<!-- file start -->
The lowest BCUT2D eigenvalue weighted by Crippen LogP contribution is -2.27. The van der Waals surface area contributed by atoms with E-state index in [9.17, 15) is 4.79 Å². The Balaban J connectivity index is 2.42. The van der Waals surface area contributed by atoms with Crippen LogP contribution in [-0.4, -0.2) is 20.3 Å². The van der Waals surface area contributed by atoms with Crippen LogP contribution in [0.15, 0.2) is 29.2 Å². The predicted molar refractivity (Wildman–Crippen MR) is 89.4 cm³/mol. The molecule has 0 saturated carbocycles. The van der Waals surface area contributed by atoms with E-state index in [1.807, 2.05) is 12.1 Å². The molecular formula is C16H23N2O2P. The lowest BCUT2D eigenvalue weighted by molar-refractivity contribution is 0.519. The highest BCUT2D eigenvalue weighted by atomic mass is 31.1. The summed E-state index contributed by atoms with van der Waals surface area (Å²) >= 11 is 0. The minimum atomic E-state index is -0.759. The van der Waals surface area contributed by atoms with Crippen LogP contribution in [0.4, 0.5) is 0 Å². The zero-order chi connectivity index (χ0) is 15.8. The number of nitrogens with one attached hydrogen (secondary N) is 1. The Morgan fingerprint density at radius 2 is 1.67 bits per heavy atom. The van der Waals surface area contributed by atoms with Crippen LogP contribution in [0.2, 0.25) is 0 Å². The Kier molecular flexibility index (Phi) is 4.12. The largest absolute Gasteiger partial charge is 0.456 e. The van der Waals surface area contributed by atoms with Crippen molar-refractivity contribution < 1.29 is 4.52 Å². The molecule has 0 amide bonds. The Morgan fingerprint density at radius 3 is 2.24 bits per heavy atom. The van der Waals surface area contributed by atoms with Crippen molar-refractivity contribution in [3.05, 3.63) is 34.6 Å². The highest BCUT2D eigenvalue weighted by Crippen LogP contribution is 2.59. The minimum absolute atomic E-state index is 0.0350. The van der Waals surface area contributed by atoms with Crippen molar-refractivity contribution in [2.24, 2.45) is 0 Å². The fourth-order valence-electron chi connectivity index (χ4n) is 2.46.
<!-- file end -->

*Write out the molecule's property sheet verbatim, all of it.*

The lowest BCUT2D eigenvalue weighted by Crippen LogP contribution is -2.27. The van der Waals surface area contributed by atoms with E-state index in [9.17, 15) is 4.79 Å². The Balaban J connectivity index is 2.42. The van der Waals surface area contributed by atoms with Crippen LogP contribution in [-0.4, -0.2) is 20.3 Å². The van der Waals surface area contributed by atoms with Crippen LogP contribution in [0.15, 0.2) is 29.2 Å². The predicted molar refractivity (Wildman–Crippen MR) is 89.4 cm³/mol. The molecule has 0 saturated carbocycles. The van der Waals surface area contributed by atoms with E-state index in [1.807, 2.05) is 12.1 Å². The molecular formula is C16H23N2O2P. The lowest BCUT2D eigenvalue weighted by molar-refractivity contribution is 0.519. The highest BCUT2D eigenvalue weighted by atomic mass is 31.1. The summed E-state index contributed by atoms with van der Waals surface area (Å²) >= 11 is 0. The minimum atomic E-state index is -0.759. The van der Waals surface area contributed by atoms with Crippen LogP contribution in [0.4, 0.5) is 0 Å². The zero-order chi connectivity index (χ0) is 15.8. The number of nitrogens with one attached hydrogen (secondary N) is 1. The Morgan fingerprint density at radius 2 is 1.67 bits per heavy atom. The van der Waals surface area contributed by atoms with Crippen LogP contribution in [0.2, 0.25) is 0 Å². The Kier molecular flexibility index (Phi) is 4.12. The largest absolute Gasteiger partial charge is 0.456 e. The van der Waals surface area contributed by atoms with Crippen molar-refractivity contribution < 1.29 is 4.52 Å². The molecule has 0 amide bonds. The Morgan fingerprint density at radius 3 is 2.24 bits per heavy atom. The van der Waals surface area contributed by atoms with Crippen molar-refractivity contribution in [3.05, 3.63) is 34.6 Å². The highest BCUT2D eigenvalue weighted by Crippen LogP contribution is 2.59. The minimum absolute atomic E-state index is 0.0350. The van der Waals surface area contributed by atoms with Crippen molar-refractivity contribution in [2.24, 2.45) is 0 Å². The fourth-order valence-electron chi connectivity index (χ4n) is 2.46.